2002 Yamaha YZF - R1 - Souled out

The Yamaha YZF-R1 is my favourite motorcycle. I fell in love with a diminutive machine that was searingly powerful, razor sharp but had just enough flaws to be called character. It was above all, mad – it had trouble turning into fast corners, keeping the front wheel down and landing wheelies. A total hooligan which just blew away the Fireblade, the ZX9 and the GSX-R750 in 1998. The evolution of the R1 into the 2002 model, however, left my love stuttering indignantly.

Yamaha spoke of “jinba atai,”  – Japanese for man and horse must be one unit – as the design brief. Huh? Why not simply thrown down a 185 bhp gauntlet to that upstart (and very scary) Suzuki GSX-R1000?  The old R1 was a feline lighter than the rest, and in a world full of revvy, horsepower hung machines, she made more horses and had torque from low down. The chassis wasn’t quite as classy and it proved a flighty, tank slapping monster that could bite back. Most loved it, lots bought it, few could control completely and even fewer could wield it with authority. In a sense, sliding into the ’02 saddle, I was looking for a sign that my trust wasn’t betrayed, that the goop about man-machine unity actually worked.

When you recall the original’s lines, it’s hard to imagine stylistic evolution besides the garish YZF decal. It already looked sharper than a sarcastic tongue, more compact than a Swiss army knife and as eye-catching as a playmate. And yet, the new R1 takes your breath away. It makes the ’98 a wannabe in fake fur where the ’02 is the original in real mink. The black chassis, unadorned panels, mildly reshaped (and still distinctively R1) headlamps and austere, slashing tailpiece are just awesome. Its looks so good, it relegates many Italian machines (the long-standing style paradigms) to has-beens or couldn’t-bes. Who’d’ve thought? A Japanese machine that stops you dead with its looks alone.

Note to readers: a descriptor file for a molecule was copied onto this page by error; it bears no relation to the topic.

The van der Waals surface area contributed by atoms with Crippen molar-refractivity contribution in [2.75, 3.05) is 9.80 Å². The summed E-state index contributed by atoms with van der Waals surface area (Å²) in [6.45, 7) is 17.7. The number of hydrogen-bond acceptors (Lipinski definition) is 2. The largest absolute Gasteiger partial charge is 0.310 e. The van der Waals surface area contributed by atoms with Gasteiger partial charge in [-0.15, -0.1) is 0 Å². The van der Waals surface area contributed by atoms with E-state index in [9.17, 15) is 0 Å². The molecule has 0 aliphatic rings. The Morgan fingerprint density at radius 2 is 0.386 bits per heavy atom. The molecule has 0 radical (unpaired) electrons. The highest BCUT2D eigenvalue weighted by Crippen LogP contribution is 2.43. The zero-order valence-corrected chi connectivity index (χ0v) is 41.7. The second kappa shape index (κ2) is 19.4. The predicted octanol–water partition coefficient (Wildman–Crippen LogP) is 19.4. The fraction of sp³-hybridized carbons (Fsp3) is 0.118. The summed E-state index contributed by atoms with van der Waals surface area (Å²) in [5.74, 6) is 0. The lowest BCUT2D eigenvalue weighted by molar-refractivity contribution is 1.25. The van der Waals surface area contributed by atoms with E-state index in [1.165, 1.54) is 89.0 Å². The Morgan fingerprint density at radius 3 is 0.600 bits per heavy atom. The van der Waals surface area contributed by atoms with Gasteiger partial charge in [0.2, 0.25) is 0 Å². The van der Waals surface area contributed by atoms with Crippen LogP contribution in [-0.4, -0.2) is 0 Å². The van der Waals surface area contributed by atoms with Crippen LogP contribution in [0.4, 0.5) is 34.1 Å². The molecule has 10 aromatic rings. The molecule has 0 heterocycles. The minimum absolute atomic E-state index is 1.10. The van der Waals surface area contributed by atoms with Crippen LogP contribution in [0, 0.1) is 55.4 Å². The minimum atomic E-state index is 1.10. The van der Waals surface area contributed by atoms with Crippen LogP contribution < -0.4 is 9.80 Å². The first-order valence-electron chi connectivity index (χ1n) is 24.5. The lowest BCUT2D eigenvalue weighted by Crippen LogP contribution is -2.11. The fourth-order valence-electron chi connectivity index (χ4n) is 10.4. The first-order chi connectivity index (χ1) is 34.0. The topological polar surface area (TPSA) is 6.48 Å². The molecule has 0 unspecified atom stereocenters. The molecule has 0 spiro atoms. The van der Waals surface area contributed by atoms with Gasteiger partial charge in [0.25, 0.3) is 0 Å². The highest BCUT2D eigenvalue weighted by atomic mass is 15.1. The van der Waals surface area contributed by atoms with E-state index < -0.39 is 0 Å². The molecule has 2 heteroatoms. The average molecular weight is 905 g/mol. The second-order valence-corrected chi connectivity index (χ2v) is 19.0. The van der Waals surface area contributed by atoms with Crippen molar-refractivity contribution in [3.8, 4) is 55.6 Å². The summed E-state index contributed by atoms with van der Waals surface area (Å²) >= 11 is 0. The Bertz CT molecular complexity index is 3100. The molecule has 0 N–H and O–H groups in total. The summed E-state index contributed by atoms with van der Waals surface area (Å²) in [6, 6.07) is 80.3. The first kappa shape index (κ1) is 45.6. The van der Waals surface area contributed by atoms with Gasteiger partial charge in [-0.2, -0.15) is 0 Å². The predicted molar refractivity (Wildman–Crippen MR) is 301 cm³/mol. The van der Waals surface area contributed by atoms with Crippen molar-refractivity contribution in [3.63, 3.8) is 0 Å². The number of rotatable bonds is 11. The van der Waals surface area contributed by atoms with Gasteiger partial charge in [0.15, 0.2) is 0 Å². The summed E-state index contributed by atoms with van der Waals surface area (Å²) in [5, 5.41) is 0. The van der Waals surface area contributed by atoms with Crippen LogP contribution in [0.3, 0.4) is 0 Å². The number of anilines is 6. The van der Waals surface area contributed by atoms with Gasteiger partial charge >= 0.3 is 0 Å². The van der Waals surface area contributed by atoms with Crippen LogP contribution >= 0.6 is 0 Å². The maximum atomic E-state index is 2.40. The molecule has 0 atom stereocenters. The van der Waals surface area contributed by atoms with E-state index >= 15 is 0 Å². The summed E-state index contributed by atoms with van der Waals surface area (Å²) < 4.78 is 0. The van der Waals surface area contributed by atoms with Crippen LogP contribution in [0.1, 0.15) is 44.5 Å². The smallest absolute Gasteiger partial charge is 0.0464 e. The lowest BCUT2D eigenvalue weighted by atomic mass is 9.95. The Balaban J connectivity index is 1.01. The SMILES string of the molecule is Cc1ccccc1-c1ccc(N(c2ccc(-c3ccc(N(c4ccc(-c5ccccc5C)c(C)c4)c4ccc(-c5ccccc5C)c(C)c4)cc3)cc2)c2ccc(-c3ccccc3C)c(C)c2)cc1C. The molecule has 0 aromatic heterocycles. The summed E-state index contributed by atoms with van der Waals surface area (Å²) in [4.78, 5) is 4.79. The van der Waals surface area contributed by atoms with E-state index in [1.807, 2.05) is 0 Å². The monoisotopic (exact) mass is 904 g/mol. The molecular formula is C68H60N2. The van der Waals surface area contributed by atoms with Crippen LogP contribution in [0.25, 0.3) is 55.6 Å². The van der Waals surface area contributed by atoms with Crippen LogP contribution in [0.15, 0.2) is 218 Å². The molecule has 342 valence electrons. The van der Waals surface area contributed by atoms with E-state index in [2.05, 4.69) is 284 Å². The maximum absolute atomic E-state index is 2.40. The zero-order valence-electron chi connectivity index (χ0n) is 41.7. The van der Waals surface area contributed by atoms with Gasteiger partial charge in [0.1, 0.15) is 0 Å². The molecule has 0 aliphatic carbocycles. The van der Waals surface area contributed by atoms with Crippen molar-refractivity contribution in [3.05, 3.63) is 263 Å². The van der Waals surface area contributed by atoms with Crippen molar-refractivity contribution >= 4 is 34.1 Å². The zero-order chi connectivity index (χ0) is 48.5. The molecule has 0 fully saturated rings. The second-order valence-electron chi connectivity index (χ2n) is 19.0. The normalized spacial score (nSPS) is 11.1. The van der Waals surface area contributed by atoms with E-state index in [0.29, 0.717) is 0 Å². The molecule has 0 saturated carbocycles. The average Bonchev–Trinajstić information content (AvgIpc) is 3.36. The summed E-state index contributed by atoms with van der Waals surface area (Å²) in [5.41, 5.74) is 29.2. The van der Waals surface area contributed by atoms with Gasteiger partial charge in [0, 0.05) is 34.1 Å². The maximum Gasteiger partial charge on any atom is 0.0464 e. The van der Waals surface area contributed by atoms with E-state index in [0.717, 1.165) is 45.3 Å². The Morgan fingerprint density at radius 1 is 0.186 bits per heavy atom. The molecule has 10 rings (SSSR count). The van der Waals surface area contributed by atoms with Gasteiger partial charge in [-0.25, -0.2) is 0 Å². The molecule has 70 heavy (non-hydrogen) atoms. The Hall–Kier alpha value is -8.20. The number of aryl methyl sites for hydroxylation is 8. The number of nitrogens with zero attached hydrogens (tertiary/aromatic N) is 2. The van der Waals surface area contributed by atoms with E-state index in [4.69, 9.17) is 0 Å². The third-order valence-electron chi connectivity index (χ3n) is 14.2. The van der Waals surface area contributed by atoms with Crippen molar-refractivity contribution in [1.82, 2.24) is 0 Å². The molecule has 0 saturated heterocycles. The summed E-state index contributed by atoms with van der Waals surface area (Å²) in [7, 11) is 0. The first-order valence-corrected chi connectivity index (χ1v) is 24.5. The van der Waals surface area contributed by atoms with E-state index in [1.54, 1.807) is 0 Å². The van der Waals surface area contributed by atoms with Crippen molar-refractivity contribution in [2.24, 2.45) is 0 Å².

The changes only start there and to grasp the depth of the ’02 model, one must look at the Suzuki GSX-R1000. The big Gix caught other manufacturers between model years and moved the power benchmark a huge bound forward. In the face of the 165 bhp GSX-R1000, the R1’s defences were weak – just 2 more bhp from last year, 1 kg shed, fuel injection and jinba atai.

Yamaha despite having little experience in fuel injection, pulled off a coup. They employed CV carb-style slides for accurate fuelling and impossibly linear throttle response. They also gave the EXUP set-up two valves to speed the spent gases along. The result is eye-opening – thumb the R1 awake, warm her up and roll off, enjoying the smoothest throttle yet. Cruise at 40 in top and whack the throttle open and the result is seamless, linear thrust. No baulking, no jerks. Smooth as a carburettor, even.The smoothness extends to the power delivery as well. The ’98 R1’s madly stepped power delivery thrilled but caused problems. She was time-warp quick, but the feisty front-end didn’t help to gain track manner kudos. In contrast, the new R1 is a mature, big, cat. Acceleration is brisk from idle. By 5,000 rpm, you’ve transitioned into a rich
torrent of torque that will keep the digital speedo blurred. Stay on the throttle and the R1 will howl into the horizon in a rush of hard-hitting power that doesn’t tail off until well past peak horses, long after the blue shift light has flashed. The power is omnipresent, seemingly limitless and completely seamless. The clunky shift into the next gear is almost a dimensional change.